The effects of three drying methods on phenolic and carotenoid content and antioxidant activity (AOA) of Tainong 66 cultivar sweet potato ( Ipomoea batatas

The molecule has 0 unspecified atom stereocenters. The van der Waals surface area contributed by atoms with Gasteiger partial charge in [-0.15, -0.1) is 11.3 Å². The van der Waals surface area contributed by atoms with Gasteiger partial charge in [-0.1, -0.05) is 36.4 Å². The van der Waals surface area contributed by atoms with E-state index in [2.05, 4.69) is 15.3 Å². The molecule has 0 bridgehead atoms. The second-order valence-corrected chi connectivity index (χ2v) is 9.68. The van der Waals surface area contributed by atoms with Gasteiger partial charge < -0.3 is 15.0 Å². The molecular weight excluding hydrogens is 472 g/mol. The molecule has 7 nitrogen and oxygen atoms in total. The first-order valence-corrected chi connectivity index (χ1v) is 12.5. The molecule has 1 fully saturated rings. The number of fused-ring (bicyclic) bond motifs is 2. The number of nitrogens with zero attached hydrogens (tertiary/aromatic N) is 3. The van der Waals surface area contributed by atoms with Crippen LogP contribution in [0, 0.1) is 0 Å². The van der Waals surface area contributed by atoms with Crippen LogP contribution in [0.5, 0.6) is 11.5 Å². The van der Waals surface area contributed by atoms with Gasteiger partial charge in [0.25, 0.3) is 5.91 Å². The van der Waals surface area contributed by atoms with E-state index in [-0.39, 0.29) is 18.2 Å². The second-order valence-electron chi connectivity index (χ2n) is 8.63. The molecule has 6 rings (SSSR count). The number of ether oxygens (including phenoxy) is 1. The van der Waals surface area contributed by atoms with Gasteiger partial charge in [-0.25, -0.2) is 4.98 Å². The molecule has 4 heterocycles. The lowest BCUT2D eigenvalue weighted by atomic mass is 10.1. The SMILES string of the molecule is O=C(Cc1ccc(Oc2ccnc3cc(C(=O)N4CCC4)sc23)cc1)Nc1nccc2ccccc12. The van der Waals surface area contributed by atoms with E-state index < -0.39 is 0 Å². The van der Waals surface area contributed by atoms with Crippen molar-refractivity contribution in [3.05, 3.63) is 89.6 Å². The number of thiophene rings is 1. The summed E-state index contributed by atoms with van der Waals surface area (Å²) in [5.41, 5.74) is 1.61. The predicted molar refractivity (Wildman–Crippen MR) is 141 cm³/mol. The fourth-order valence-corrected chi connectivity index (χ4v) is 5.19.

Lam.) were investigated. Roots of 12 batches of freshly harvested tuberous root were washed in tap water, allowed to dry, peeled and cut into small pieces of 0.5 to 1 cm of thickness. Three samples of 500±2 g of each batch were dried at 25°C in a low-temperature dryer adjustable within the temperature range of 0 and 50°C, the second and third sets of three in hot air in an oven at 50 and 75°C. The last set of three served as control. The samples (dried and fresh) were then extracted and analyzed for total phenolics, total flavonoids, total carotenoids, β-carotene, and AOA. The AOA was assessed using 2,2-dipheny-1-picrylhydradzyl (DPPH) and anti-oxidative potency in linoleic acid system model (AOP) assays. The color parameters were also measured using a Color Quest II - Sphere Colorimeter (Hunter Lab, Reston, VA, USA) using the L, a, b scale. The results showed significant decrease as a result of drying in the color parameters and the contents of total phenolics, total flavonoids, total carotenoids and β-carotene. DPPH free radical scavenging activity (FRSA) and AOP also decreased significantly. Large variations of decrease were observed among the different treatments in terms of color change, phenolic and carotenoid content, and AOA during the drying process. On average, higher drying temperature corresponded to higher extent of losses of phenolics and AOA. The losses of DPPH FRSA were chiefly due to losses of phenolics during the drying process. Those results suggested that the thermal process is prejudicial to the Tainong 66 cultivar sweet potato in terms of phenolic and carotenoid content and AOA. When drying is to be done, low temperature drying (LTD) is more suitable to preserve the AOA of Tainong 66 cultivar sweet potato.